GST implementation textbook example of how not to roll it out: Yashwant Sinha1 min read . Updated: 24 Nov 2017, 10:27 AM IST
The way GST was implemented in India is a textbook example of how the tax reform should not be implemented anywhere, says Yashwant Sinha
Pune: Without mincing words, senior Bharatiya Janata Party (BJP) leader Yashwant Sinha on Thursday said the implementation of the goods and services tax (GST) in India was a “textbook example" of how it should not be introduced.
“The GST is the best indirect tax regime globally and there is no doubt about it and that is why it is adopted in most of the countries. But the way GST was implemented in India is a textbook example of how the tax reform should not be implemented anywhere," he said.
“It should be a case study at Harvard and other universities," the former finance minister said. Sinha, who has targeted the Narendra Modi government on many occasions in the past, had been invited to deliver a lecture on the GST and demonetisation by a city-based organisation.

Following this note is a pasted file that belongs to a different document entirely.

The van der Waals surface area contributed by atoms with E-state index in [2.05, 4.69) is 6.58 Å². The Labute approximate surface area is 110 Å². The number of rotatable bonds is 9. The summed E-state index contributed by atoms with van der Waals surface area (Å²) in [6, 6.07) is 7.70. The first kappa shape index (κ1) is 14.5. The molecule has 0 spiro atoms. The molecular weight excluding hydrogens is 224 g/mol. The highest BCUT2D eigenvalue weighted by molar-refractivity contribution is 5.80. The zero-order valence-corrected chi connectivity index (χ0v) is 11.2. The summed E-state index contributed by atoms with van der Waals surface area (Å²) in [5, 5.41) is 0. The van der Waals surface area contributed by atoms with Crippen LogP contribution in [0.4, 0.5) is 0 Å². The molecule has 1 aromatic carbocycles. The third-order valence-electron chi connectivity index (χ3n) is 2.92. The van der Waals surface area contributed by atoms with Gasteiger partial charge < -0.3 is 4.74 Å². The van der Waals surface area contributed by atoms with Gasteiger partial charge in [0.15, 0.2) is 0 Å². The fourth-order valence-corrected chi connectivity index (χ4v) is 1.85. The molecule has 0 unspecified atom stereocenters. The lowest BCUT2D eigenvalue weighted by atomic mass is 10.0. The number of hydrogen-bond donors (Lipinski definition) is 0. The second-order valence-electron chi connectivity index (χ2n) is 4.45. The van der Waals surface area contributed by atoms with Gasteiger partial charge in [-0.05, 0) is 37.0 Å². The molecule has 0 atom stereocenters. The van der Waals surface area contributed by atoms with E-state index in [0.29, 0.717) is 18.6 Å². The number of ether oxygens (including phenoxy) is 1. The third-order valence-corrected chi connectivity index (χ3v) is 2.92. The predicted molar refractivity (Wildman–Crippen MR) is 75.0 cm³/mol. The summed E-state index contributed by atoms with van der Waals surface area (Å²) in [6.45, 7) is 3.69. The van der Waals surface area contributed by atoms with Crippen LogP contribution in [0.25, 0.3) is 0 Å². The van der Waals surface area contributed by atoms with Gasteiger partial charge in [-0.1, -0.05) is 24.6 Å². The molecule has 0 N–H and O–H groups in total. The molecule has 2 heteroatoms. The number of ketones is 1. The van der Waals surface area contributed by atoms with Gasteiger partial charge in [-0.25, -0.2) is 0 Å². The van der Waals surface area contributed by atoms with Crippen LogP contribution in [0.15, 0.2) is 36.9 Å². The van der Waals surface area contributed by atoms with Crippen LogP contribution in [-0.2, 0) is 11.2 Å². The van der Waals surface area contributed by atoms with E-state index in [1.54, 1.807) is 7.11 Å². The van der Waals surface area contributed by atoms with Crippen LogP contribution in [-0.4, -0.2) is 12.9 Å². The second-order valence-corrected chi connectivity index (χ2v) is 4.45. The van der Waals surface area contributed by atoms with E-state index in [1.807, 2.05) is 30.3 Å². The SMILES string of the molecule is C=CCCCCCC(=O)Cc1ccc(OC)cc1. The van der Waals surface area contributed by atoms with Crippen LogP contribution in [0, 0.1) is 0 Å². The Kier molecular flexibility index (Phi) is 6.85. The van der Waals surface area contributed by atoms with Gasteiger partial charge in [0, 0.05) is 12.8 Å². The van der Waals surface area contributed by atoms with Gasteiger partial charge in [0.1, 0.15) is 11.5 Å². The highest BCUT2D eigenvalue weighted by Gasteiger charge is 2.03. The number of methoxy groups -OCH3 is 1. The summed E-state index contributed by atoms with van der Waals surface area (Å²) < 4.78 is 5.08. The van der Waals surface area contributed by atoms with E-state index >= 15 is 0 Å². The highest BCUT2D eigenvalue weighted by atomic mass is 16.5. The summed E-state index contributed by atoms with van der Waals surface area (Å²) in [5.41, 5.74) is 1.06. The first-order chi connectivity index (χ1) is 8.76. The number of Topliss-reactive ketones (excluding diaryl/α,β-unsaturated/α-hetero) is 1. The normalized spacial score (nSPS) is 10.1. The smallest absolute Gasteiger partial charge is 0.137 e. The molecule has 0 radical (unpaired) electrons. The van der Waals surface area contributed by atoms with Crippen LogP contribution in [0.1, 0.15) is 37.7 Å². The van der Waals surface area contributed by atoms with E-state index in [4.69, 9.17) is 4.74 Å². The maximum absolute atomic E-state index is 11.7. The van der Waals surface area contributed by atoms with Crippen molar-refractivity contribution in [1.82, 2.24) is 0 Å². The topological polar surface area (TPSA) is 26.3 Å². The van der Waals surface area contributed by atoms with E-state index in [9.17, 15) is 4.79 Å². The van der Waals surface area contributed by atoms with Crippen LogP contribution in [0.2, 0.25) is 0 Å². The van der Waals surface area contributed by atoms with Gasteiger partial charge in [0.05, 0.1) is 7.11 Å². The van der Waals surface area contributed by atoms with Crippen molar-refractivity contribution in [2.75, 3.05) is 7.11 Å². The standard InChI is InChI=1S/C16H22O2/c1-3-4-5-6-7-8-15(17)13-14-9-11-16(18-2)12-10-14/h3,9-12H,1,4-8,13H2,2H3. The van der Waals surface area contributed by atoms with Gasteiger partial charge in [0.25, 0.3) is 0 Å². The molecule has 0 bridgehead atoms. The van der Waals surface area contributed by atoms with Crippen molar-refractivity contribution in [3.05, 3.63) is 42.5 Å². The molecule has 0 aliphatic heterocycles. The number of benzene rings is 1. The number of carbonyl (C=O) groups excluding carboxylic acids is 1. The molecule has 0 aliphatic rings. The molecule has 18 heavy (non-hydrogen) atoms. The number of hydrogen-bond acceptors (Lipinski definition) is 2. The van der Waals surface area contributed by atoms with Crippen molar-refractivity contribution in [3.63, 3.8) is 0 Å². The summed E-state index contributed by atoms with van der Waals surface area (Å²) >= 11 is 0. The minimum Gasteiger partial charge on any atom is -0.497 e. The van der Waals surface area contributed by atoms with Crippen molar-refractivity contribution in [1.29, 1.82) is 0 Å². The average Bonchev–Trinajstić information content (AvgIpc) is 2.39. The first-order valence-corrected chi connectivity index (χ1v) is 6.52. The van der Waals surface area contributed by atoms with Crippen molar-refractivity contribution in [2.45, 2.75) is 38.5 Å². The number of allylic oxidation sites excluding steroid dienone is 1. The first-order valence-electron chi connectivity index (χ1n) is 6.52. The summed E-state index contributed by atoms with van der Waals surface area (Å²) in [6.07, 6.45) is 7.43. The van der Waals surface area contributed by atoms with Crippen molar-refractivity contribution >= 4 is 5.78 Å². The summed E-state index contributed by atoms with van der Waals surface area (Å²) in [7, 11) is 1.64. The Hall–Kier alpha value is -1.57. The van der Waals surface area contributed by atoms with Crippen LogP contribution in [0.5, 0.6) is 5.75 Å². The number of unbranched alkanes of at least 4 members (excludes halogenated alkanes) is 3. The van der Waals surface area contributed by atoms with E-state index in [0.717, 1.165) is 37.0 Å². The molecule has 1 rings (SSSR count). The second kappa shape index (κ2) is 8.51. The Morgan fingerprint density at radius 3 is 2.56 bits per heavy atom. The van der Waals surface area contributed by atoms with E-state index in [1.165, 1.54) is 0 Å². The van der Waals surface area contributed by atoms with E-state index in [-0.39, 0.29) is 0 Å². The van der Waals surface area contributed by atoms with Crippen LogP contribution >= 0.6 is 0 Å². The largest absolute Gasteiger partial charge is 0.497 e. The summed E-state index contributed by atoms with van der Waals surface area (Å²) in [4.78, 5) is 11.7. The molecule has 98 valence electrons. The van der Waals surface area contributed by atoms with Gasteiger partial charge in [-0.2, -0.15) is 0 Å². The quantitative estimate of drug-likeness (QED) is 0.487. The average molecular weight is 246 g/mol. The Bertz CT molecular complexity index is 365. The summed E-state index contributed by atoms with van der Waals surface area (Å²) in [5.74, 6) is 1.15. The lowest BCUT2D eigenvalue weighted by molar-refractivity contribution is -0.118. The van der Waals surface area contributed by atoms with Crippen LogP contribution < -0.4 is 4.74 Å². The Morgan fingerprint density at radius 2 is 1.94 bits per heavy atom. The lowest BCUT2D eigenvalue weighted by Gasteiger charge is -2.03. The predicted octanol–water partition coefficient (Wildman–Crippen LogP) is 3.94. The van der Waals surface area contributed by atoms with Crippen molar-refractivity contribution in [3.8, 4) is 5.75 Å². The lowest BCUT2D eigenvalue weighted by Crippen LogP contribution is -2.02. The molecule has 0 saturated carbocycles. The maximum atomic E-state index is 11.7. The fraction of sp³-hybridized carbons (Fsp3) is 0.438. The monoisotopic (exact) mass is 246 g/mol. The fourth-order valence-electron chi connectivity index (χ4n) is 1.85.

Incidentally, disgruntled BJP MP from Maharashtra, Nana Patole, too was present. Sinha said the government is bringing some changes in the GST slabs, but these are “ad-hoc" measures. “All these ad-hoc measures are not enough," he said.
The government should urgently rope in economist Vijay Kelkar, the original architect of the GST in India, and make positive reforms in the GST to steer the economy out of trouble, Sinha said. He said multiple tax slabs had resulted in “lobbying" for lower rates.
On demonetisation, Sinha said no rich people suffered hardship and it was the poor who stood in the queue and lost their lives. “Factors like non-performing assets of banks and stalled projects are still making adverse impact on the economy," he said.
International prices of crude oil dropped in a big way since the present government came to power, but common people did not get its benefit, Sinha said. Democracy in India is very deep-rooted. “If (Robert) Mugabe has to go, nobody is secure. The roots of democracy in India are so deep that no one can move them and if someone attempts to do so, he will be destroyed," he said.